En Banc: Reaffirmation; Judge Dennis’s Dissent
On May 9 2013, Plaintiffs petitioned for en banc panel rehearing, well-arguing against both legal points ((I) qualified immunity, and (II) abridgment of SJTOR by ignoring DGIMFs). Appellant’s Petition for Rehearing En Banc. The Defendant’s opposition is expected, unconvincing, and peevish. Appellee’s Opposition to Rehearing En Banc. And again, the Defendants didn’t seriously address the DGIMF question (see ƒδ supra), but merely cheered, mealy-mouthed, the District Judge’s lack of appreciation thereof (“correctly applied the factual record”). (The Plaintiffs attempted to further respond with a letter, but that was rejected by the en banc panel. Appellant’s Motion to File Letter; Denial of Motion to File Letter.)
To the surprise of nobody, on Aug 1 2013, the Appellate Court denied en banc rehearing, by a vote of 12 to 3, thereby “summarily reaffirming, by default” the dismissal (that is, “‘silently’ allowing the lower court’s decision(s) to stand, without bothering to explain why they let the dismissal stand”). En banc Decision ⌥.
However, what was unexpected, was a ray of light coming from Judge Dennis, who wrote a brave dissent (joined by one other judge) to the Appellate Panel’s “very confused and erroneous” ruling. Judge Dennis based his dissent on “three serious errors,” attacking the lower courts’ findings of both (I) qualified immunity and (II) lack-of-DGIMFs (and the latter in three ways: (a) false non-recognition of existence of some DGIMFs that do exist; (b) false acceptance, in movant’s favor, of some DGIMFs as if they were undisputed; (c) false representation that some DGIMFs that do exist are non-material).
Sadly, this (false manipulation of Summary Judgment SJTOR/DGIMF) is the typical way that “real” Judicial Misconduct — in the most serious sense of “falsification of facts,” “obstruction of justice,” etc. (see Introduction) — is committed by false judges.
Supreme Court: Overturned, GVR
On Nov 5 2013, the Plaintiffs filed Petition for Writ of Certiorari to the Supreme Court. Supreme Court Docket ⌥; PetWritCert ⌥. Strangely (at least in retrospect), their Question Presented is narrowly focused on technical issues involving the (I) qualified immunity aspect of the case; left relatively un-showcased/highlighted are the (II) SJTOR/DGIMF aspects of the case (Judge Dennis’s Dissent only being mentioned on ℘9 of the PetWritCert, but not emphasized/argued forcefully until ℘25).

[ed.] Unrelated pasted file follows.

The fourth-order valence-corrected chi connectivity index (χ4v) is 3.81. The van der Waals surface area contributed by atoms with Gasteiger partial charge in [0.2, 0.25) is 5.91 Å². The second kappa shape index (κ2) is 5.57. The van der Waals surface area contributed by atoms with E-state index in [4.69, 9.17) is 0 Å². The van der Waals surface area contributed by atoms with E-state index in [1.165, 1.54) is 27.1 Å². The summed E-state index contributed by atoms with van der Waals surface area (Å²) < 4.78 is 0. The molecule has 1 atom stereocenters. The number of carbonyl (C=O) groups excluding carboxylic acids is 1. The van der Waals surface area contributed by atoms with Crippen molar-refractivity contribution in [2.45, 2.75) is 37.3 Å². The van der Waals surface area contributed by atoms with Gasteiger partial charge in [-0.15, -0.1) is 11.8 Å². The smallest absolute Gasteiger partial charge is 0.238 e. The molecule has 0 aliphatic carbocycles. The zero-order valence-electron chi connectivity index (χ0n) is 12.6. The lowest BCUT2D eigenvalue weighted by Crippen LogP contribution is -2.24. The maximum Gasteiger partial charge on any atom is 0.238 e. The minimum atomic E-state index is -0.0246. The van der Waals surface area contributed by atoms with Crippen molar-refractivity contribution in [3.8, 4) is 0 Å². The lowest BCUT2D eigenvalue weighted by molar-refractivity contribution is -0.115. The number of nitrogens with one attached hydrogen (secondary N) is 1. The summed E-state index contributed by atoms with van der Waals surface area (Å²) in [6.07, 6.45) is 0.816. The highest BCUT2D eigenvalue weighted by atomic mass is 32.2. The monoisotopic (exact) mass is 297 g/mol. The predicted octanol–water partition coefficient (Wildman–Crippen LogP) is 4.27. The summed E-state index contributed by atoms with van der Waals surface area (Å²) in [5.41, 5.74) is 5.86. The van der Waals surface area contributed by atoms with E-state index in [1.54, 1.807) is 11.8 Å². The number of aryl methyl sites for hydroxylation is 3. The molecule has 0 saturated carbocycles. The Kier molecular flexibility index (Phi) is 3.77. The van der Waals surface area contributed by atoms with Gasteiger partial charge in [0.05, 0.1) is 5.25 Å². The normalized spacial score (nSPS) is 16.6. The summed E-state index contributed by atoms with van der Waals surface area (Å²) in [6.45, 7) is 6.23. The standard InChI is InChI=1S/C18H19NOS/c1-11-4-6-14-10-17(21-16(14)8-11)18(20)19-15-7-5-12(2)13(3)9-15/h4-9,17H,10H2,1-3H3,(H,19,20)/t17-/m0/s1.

Defendants responded. PetWritCert, Response ⌥. And Plaintiffs replied. PetWritCert, Reply ⌥. Nothing really very new in those, just some useful wordsmithing of previous arguments. But further, an amicus curiae brief was also filed, by the NAACP ⌥, extensively analyzing (for the first time) the racial bias/policy overtones of the case (including “implicit bias”), but also in-passing appropriately addressing the two sub-policy aspects of the case: (I) qualified immunity; (II) SJTOR/DGIMF. PetWritCert, Amicus Brief ⌥.
On May 6 2014, beyond all odds, the Supreme Court finally got it right this time. And it did so in a highly unusual/rare manner: so-called per curiam “GVR” (Grant-Vacate-Remand) — essentially, a “Supreme-Court-level Summary Judgment” (though with reasoning/“scolding,” not just one-sentence). Supreme Court Decision (№13-551, 572 U.S. ⸺, 134 S.Ct. 1861) (2014) ⌥. The Supreme Court’s reasoning was, explicitly, violation of SJTOR/DGIMF (internal quotation apparatus omitted): “In articulating the factual context of the case, the Fifth Circuit failed to adhere to the axiom[/tenet] that in ruling on a motion for summary judgment, the evidence of the nonmovant is to be believed, and all justifiable inferences are to be drawn in his favor. [This was] a clear misapprehension of summary judgment standards [SJTOR] in light of our precedents.” Since this was obvious from the beginning, to anyone well-familiarized with the case (such as the litigants and the courts themselves), this slap-down (“clear misapprehension”) amounted to accusing/convicting the lower courts of Judicial Misconduct.
Subsequent Proceedings; Settlement
After the Supreme Court’s ruling, further proceedings in the case become murky. On remand, the case was still assigned to the original District Judge, Harmon. The District Court Docket shows that a flurry of “busy-work” motion activity ensued, but the “justice delayed is justice denied” syndrome set in, and “rigor mortis” took its toll (see, e.g., District Court Refusal to Extend Time ⌥).
Ultimately, on Sep 15 2015, the parties reached an “agreement” (as such things are euphemistically called), and the case was settled for (a mere) $110,000. Houston Chron ⌥; Prawfs Blawg ⌥; Settlement Agreement ⌥.
Q: Was Justice Done?